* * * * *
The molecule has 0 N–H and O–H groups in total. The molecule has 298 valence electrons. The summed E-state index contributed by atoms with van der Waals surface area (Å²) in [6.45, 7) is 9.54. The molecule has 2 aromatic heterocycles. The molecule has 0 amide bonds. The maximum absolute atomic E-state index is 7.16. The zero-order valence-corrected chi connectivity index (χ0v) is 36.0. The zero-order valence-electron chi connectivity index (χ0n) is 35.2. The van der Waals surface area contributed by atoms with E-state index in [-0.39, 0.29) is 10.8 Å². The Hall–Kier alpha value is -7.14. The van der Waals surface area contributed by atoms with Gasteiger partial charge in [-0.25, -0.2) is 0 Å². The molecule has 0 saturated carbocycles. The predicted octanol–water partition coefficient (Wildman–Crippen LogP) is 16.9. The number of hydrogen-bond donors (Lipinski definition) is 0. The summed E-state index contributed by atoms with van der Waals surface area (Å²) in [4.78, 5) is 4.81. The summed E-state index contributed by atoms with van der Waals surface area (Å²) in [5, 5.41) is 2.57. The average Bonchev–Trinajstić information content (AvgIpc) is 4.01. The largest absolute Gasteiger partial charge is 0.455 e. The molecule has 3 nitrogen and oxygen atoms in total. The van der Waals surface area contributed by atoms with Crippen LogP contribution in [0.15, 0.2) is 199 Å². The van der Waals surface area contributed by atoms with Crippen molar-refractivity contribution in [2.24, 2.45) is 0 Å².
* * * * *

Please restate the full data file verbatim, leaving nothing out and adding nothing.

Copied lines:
The molecule has 0 N–H and O–H groups in total. The molecule has 298 valence electrons. The summed E-state index contributed by atoms with van der Waals surface area (Å²) in [6.45, 7) is 9.54. The molecule has 2 aromatic heterocycles. The molecule has 0 amide bonds. The maximum absolute atomic E-state index is 7.16. The zero-order valence-corrected chi connectivity index (χ0v) is 36.0. The zero-order valence-electron chi connectivity index (χ0n) is 35.2. The van der Waals surface area contributed by atoms with E-state index in [-0.39, 0.29) is 10.8 Å². The Hall–Kier alpha value is -7.14. The van der Waals surface area contributed by atoms with Gasteiger partial charge in [-0.25, -0.2) is 0 Å². The molecule has 0 saturated carbocycles. The predicted octanol–water partition coefficient (Wildman–Crippen LogP) is 16.9. The number of hydrogen-bond donors (Lipinski definition) is 0. The summed E-state index contributed by atoms with van der Waals surface area (Å²) in [4.78, 5) is 4.81. The summed E-state index contributed by atoms with van der Waals surface area (Å²) in [5, 5.41) is 2.57. The average Bonchev–Trinajstić information content (AvgIpc) is 4.01. The largest absolute Gasteiger partial charge is 0.455 e. The molecule has 3 nitrogen and oxygen atoms in total. The van der Waals surface area contributed by atoms with Crippen LogP contribution in [0.15, 0.2) is 199 Å². The van der Waals surface area contributed by atoms with Crippen molar-refractivity contribution in [2.24, 2.45) is 0 Å².